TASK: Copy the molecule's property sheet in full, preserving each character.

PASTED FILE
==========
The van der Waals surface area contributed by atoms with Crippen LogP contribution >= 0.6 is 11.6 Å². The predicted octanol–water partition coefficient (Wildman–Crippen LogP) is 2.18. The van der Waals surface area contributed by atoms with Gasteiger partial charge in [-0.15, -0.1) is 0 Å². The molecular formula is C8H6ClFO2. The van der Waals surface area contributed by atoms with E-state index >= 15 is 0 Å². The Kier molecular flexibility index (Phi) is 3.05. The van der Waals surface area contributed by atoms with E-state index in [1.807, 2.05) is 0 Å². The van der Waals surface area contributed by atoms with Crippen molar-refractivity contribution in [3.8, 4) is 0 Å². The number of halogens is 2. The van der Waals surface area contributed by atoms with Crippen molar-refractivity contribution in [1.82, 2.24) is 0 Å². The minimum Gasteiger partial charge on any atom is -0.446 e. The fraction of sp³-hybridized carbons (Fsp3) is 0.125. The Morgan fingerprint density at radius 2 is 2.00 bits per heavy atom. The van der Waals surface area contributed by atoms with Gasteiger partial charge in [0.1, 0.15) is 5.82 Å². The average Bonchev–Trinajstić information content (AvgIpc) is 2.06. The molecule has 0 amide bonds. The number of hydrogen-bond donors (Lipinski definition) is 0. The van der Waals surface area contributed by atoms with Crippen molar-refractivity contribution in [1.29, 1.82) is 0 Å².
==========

The van der Waals surface area contributed by atoms with Crippen LogP contribution >= 0.6 is 11.6 Å². The predicted octanol–water partition coefficient (Wildman–Crippen LogP) is 2.18. The van der Waals surface area contributed by atoms with Gasteiger partial charge in [-0.15, -0.1) is 0 Å². The molecular formula is C8H6ClFO2. The van der Waals surface area contributed by atoms with E-state index >= 15 is 0 Å². The Kier molecular flexibility index (Phi) is 3.05. The van der Waals surface area contributed by atoms with E-state index in [1.807, 2.05) is 0 Å². The van der Waals surface area contributed by atoms with Crippen molar-refractivity contribution in [3.8, 4) is 0 Å². The number of halogens is 2. The van der Waals surface area contributed by atoms with Crippen molar-refractivity contribution in [1.82, 2.24) is 0 Å². The minimum Gasteiger partial charge on any atom is -0.446 e. The fraction of sp³-hybridized carbons (Fsp3) is 0.125. The Morgan fingerprint density at radius 2 is 2.00 bits per heavy atom. The van der Waals surface area contributed by atoms with Gasteiger partial charge in [0.1, 0.15) is 5.82 Å². The average Bonchev–Trinajstić information content (AvgIpc) is 2.06. The molecule has 0 amide bonds. The number of hydrogen-bond donors (Lipinski definition) is 0. The van der Waals surface area contributed by atoms with Crippen molar-refractivity contribution in [1.29, 1.82) is 0 Å².